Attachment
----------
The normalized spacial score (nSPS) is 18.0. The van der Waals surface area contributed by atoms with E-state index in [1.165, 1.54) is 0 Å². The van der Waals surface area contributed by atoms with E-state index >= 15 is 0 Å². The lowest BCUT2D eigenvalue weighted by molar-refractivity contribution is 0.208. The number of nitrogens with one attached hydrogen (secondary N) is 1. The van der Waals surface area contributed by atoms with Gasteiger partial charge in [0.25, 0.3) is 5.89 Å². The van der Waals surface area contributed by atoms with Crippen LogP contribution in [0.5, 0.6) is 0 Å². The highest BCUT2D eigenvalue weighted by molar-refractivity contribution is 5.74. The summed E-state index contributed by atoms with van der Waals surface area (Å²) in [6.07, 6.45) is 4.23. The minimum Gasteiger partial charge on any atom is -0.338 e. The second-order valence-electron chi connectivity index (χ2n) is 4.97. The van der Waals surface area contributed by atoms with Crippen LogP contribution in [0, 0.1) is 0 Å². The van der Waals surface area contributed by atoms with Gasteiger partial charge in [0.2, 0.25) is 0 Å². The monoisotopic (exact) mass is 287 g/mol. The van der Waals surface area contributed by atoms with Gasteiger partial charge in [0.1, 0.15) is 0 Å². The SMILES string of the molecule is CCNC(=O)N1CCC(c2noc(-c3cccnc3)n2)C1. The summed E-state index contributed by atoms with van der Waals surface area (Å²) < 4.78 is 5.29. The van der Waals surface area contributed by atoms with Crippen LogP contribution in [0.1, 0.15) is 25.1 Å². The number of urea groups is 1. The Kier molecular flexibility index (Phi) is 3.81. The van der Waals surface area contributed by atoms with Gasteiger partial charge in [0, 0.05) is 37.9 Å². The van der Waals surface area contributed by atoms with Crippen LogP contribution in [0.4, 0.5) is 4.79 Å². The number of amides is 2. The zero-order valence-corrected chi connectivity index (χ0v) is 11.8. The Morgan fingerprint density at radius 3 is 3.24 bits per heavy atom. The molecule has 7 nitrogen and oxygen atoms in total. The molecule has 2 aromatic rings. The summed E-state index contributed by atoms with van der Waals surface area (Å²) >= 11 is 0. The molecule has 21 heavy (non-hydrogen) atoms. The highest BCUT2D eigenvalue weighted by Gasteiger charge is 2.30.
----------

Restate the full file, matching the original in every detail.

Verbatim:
The normalized spacial score (nSPS) is 18.0. The van der Waals surface area contributed by atoms with E-state index in [1.165, 1.54) is 0 Å². The van der Waals surface area contributed by atoms with E-state index >= 15 is 0 Å². The lowest BCUT2D eigenvalue weighted by molar-refractivity contribution is 0.208. The number of nitrogens with one attached hydrogen (secondary N) is 1. The van der Waals surface area contributed by atoms with Gasteiger partial charge in [0.25, 0.3) is 5.89 Å². The van der Waals surface area contributed by atoms with Crippen LogP contribution in [0.5, 0.6) is 0 Å². The highest BCUT2D eigenvalue weighted by molar-refractivity contribution is 5.74. The summed E-state index contributed by atoms with van der Waals surface area (Å²) in [6.07, 6.45) is 4.23. The minimum Gasteiger partial charge on any atom is -0.338 e. The second-order valence-electron chi connectivity index (χ2n) is 4.97. The van der Waals surface area contributed by atoms with Crippen LogP contribution in [0, 0.1) is 0 Å². The van der Waals surface area contributed by atoms with Gasteiger partial charge in [0.2, 0.25) is 0 Å². The monoisotopic (exact) mass is 287 g/mol. The van der Waals surface area contributed by atoms with Gasteiger partial charge in [0.1, 0.15) is 0 Å². The SMILES string of the molecule is CCNC(=O)N1CCC(c2noc(-c3cccnc3)n2)C1. The summed E-state index contributed by atoms with van der Waals surface area (Å²) < 4.78 is 5.29. The van der Waals surface area contributed by atoms with Crippen LogP contribution in [0.1, 0.15) is 25.1 Å². The number of urea groups is 1. The Kier molecular flexibility index (Phi) is 3.81. The van der Waals surface area contributed by atoms with Gasteiger partial charge in [0, 0.05) is 37.9 Å². The van der Waals surface area contributed by atoms with Crippen LogP contribution in [0.4, 0.5) is 4.79 Å². The number of amides is 2. The zero-order valence-corrected chi connectivity index (χ0v) is 11.8. The Morgan fingerprint density at radius 3 is 3.24 bits per heavy atom. The molecule has 7 nitrogen and oxygen atoms in total. The molecule has 2 aromatic rings. The summed E-state index contributed by atoms with van der Waals surface area (Å²) >= 11 is 0. The molecule has 21 heavy (non-hydrogen) atoms. The highest BCUT2D eigenvalue weighted by Gasteiger charge is 2.30.